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Ital J Neurol Sci. 1999;20(5 Suppl):S258-64.

Proton magnetic resonance spectroscopy of the brain in dementia.

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  • 1Neurometabolic Unit, Institute of Neurological Sciences, University of Siena, Italy.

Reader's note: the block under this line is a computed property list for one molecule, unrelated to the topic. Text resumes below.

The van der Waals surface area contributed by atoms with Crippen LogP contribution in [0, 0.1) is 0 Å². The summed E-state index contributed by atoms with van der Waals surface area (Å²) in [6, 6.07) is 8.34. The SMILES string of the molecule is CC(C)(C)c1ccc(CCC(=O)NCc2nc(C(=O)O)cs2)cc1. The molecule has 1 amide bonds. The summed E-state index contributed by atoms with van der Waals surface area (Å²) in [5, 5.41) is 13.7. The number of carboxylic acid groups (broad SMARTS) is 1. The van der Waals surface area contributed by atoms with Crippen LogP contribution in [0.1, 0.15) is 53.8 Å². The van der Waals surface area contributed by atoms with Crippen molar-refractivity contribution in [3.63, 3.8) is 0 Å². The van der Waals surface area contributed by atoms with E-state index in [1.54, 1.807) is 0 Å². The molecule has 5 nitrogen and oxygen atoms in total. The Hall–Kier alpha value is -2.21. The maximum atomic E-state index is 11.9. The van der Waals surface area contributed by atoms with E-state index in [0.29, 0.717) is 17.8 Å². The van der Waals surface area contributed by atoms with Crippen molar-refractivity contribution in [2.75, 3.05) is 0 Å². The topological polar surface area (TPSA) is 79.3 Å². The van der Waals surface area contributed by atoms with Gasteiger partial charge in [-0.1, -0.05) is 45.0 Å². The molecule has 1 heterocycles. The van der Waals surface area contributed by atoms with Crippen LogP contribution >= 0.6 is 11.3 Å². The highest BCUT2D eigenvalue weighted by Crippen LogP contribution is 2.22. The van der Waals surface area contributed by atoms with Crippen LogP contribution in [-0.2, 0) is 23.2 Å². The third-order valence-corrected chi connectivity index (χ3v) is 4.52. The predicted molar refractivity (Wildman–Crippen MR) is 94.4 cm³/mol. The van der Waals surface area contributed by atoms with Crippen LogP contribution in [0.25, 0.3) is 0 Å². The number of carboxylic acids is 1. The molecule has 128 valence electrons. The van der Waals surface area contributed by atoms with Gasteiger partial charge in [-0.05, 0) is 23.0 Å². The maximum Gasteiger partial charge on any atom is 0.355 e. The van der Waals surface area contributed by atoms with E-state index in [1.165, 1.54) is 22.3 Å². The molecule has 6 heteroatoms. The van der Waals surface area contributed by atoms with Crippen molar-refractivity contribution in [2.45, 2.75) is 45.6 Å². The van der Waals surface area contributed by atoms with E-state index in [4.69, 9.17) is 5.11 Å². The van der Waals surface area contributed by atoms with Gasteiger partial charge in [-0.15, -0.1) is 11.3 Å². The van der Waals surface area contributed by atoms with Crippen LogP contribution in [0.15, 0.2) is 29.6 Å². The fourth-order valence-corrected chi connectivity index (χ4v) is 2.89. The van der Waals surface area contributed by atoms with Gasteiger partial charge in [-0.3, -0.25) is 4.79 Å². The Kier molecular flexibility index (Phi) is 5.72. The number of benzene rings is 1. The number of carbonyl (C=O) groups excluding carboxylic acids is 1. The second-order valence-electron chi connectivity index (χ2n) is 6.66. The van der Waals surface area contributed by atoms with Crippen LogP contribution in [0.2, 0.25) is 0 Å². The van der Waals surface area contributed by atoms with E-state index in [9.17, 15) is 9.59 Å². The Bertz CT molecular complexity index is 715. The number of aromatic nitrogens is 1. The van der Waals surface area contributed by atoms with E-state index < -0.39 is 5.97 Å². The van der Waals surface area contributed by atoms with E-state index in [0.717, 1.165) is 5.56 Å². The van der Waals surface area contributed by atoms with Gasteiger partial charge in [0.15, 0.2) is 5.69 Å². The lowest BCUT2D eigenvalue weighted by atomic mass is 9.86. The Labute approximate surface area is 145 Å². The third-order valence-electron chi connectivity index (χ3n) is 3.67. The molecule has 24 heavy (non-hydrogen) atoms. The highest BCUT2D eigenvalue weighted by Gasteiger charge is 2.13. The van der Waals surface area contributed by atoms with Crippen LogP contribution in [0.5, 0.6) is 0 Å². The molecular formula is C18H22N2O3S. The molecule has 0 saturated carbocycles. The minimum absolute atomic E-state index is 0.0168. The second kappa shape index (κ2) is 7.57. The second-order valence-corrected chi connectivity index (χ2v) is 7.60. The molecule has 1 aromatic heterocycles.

Proton magnetic resonance spectroscopy (MRS) allows accurate and noninvasive biochemical assay of living tissues. In vivo measurements provided by MRS have greatly enhanced our understanding of the pathophysiology of dementia. Increases in choline and myo-inositol (markers of membrane turnover) have been demonstrated in several studies on patients with Alzheimer's disease (AD), suggesting the presence of a significant cellular membrane (and glial) pathology in this disorder. Large decreases in brain N-acetylaspartate (NAA) (a marker of neuroaxonal integrity) are commonly seen in AD as well as in other forms of dementia in cerebral gray and white matter, indicating the presence of significant axonal damage. Since greater NAA decreases have been demonstrated in brains of patients with clinically more severe disease, NAA could provide an index relevant to patients' clinical status. Brain metabolic changes can be independent of abnormalities detected by conventional magnetic resonance imaging (MRI), since proton MRS may show a normal metabolic pattern in patients with mild neurological impairment and severe MRI abnormalities. However, quantitative measurements of regional brain volumes can be useful in the diagnosis of dementia. Thus, proton MRS, alone or combined with new quantitative magnetic resonance techniques, can provide sensitive indices able to monitor disease progresson or effects of drug therapy.

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